Vilnius, Lithuania, Sep 21, 2018 / 12:01 pm (CNA/EWTN News).- Ahead of his visit to the Baltic states Sept. 22-25, Pope Francis praised liberty and said his trip would honor those who have sacrificed for the freedom the countries now experience.
In a video message to the people of Lithuania, Latvia, and Estonia Sept. 20, Francis said freedom, “as we know, is a treasure that must be constantly preserved and handed down, as a precious heritage, to the new generations.”
His visit coincides with the 100th anniversary of the Baltic states, which were part of the Russian Empire until 1917 and gained independence in 1918.
They became part of Soviet Union in 1940-1941, endured Nazi domination in 1940-1944, and were returned to the Soviet Union in 1945. In 1991, they regained democratic independence, and have been members of NATO and the EU since 2004.
The pope said his visit “will honor all those whose sacrifices in the past have made possible the liberties of the present.”
“In times of darkness, violence and persecution, the flame of freedom is not extinguished, but inspires the hope of a future in which the dignity given by God to each person is respected and we all feel called to collaborate in the construction of a just and fraternal society,” he said.
Today a sense of solidarity and service to the common good is more important than ever, he continued, saying he hopes his visit will be a source of encouragement to people “inspired by the deepest spiritual and cultural values inherited from the past,” who are working to relieve suffering and promote peace and unity.
Pope Francis’ four-day visit to the Baltics will include the usual meetings with authorities, with priests and religious, and with youth. He will also celebrate three Masses, one in each country.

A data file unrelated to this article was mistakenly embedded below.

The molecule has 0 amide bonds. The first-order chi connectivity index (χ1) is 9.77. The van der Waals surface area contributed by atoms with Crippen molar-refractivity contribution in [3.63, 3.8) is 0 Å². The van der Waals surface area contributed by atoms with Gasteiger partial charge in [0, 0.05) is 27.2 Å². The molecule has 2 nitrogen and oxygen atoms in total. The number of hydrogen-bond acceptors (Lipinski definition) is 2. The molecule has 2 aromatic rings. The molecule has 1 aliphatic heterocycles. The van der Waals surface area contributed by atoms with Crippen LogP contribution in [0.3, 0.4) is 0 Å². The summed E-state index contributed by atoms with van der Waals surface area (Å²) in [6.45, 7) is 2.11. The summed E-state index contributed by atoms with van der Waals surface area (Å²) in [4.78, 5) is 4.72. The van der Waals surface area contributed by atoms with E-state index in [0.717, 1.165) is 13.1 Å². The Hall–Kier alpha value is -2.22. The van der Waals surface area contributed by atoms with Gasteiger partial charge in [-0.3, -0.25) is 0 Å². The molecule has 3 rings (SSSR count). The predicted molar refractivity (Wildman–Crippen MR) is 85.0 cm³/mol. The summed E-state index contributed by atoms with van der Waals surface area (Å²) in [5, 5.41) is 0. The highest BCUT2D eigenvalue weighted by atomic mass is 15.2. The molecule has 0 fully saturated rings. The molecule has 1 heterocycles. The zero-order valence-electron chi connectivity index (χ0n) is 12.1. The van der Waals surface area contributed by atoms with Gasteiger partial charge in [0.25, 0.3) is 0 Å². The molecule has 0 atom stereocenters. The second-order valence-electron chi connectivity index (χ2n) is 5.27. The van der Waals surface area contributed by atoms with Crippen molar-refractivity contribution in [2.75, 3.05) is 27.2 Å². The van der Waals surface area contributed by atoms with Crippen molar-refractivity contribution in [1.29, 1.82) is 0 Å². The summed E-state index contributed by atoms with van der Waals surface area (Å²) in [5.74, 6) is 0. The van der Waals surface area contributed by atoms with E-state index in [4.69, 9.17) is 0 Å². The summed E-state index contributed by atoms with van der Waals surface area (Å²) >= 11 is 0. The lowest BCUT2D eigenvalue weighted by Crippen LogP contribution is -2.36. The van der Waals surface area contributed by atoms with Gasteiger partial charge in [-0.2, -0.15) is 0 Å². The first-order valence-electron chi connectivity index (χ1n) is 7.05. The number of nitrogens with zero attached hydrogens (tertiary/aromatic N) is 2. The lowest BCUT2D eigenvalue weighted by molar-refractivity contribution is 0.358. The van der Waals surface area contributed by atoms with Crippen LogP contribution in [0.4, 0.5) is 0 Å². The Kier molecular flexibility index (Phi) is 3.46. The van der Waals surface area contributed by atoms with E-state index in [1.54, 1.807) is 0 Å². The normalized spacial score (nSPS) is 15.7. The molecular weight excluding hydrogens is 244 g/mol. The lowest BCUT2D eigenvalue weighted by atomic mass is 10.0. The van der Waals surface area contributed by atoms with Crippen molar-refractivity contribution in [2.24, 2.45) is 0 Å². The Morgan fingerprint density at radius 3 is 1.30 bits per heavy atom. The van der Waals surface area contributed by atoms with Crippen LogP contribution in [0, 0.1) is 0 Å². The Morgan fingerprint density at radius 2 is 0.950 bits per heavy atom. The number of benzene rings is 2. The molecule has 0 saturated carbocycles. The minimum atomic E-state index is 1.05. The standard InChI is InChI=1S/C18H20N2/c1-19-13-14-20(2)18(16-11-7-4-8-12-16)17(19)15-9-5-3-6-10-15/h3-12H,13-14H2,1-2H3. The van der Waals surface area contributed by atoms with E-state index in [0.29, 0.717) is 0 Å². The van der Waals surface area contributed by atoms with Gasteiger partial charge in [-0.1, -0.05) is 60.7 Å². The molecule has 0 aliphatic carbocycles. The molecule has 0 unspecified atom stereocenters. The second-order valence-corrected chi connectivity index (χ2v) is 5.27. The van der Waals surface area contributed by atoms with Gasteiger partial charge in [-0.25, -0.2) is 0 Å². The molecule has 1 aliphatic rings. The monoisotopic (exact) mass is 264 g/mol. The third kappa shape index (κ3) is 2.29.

He will also pray a decade of the rosary in the chapel of the Gate of Dawn in Vilnius, which contains an icon of the Blessed Virgin Mary as the Mother of Mercy – an important shrine and place of pilgrimage in Lithuania.
In Latvia, he will stop to pray at the tomb of St. Meinhard in the now-Lutheran cathedral in Riga. And in Tallinn, Estonia, he will visit the cathedral where the first Estonian martyr, a Jesuit, was last seen alive.
He will participate in ecumenical prayer meetings in Latvia and with youth in Estonia, where there are only around 5,000 Catholics in a population of 1.3 million. About 16 percent of the population is Eastern Orthodox and about 10 percent are Lutheran. Around 54 percent identify as non-religious.
In Latvia, Lutheranism accounts for about 34 percent of the population of just under 2 million and Catholics make up 25 percent, primarily in the eastern portion of the country.
He will travel by helicopter to the other side of Latvia, to the Marian shrine at Agrona, where he will celebrate Mass. He will also make stops at several markers of historical significance in the three countries.
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